It’s the classic interview question. “What are your greatest strengths and weaknesses?” If asked to name our top three strengths, we may be able to come up with an answer. If asked to name five, we may struggle.
Just Say No (to Negativity)
We usually find it easier to focus on the negative. Identifying our faults is much easier than discovering our strengths. We are much more likely to tear ourselves down than build ourselves up. This is especially true in the midst of a struggle with addiction.
For healthy recovery, we must reverse this trend. By focusing on your strengths, you are nine times more likely to feel like you are thriving. Studies show those with negative self-views are more likely to relapse. For successful recovery, you must be confident you have the ability to recover. By focusing on your strengths and abilities, you discover resources you can rely on to overcome problems.
Applying this strengths-based recovery perspective involves the following steps:
- Focus on abilities rather than shortcomings or difficulties
- View mental health issues as a normal part of life
- Nurture your hopes, interests and aspirations
- Develop your assets (strengths and supports)
What are Your Strengths?
If you are going to focus on and develop your strengths, it is important to know where to look for these. Researchers report that a better understanding of our strengths helps prevent or reduce the harm from mental stress and related disorders.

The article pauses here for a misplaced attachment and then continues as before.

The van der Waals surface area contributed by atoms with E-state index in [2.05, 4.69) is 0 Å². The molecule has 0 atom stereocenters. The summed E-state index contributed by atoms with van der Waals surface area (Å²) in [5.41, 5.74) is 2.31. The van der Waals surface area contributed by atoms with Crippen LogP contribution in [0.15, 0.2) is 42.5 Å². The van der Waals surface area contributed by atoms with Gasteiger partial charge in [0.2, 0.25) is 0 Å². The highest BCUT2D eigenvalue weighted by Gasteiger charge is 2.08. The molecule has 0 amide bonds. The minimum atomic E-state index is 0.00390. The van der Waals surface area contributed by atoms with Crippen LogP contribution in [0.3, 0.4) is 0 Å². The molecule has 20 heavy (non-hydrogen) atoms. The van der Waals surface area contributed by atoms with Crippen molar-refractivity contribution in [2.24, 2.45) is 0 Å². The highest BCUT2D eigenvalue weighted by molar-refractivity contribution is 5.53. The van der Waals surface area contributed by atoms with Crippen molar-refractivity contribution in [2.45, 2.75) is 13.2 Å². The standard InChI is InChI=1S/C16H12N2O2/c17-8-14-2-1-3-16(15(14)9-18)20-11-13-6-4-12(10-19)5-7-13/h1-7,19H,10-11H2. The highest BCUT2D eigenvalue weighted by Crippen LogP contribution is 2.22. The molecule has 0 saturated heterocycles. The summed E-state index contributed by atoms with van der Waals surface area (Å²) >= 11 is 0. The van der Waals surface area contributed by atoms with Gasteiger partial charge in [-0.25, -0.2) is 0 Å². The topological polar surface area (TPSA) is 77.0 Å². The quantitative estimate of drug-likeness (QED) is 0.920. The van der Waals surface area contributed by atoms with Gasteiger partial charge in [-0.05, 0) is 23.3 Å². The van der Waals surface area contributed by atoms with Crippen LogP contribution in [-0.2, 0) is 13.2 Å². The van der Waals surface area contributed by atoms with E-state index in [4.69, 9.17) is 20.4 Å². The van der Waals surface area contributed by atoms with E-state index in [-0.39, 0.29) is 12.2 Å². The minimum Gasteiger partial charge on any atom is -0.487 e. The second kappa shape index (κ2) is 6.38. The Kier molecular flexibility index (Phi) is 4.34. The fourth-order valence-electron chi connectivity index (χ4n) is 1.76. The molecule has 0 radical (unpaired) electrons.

The problem is that most people have a hard time identifying their own strengths. If you fall in that category, look to the following areas for guidance:
- Personal qualities
- What you have learned about yourself
- What you have learned about the world
- Life experiences
- Cultural and personal stories
- Professional institutions
- Support groups
Cultivating Your Strengths
Once you have identified your strengths, stay focused on them and work to make them even stronger. Start by simply writing them down. Post this list where you will see it each day as a reminder of what you have going for you.
Next, beef up your strengths. Choose one or two to start. Do you have access to resources such as professional counseling or support groups? Use them. Are you a gifted artist, speaker or writer? Practice your talent. Do you have loved ones supporting you in recovery? Pour effort into those relationships, strengthening your connections and family bonds.
As you shift your focus off frustrations, failures and faults and onto strengths, you create a transformation that is both internal and external. The result is a healthy environment for recovery.
What is one strength you can focus on today?
Additional Reading: Recovery Roadblocks: The Addict’s Art of Self-Sabotage
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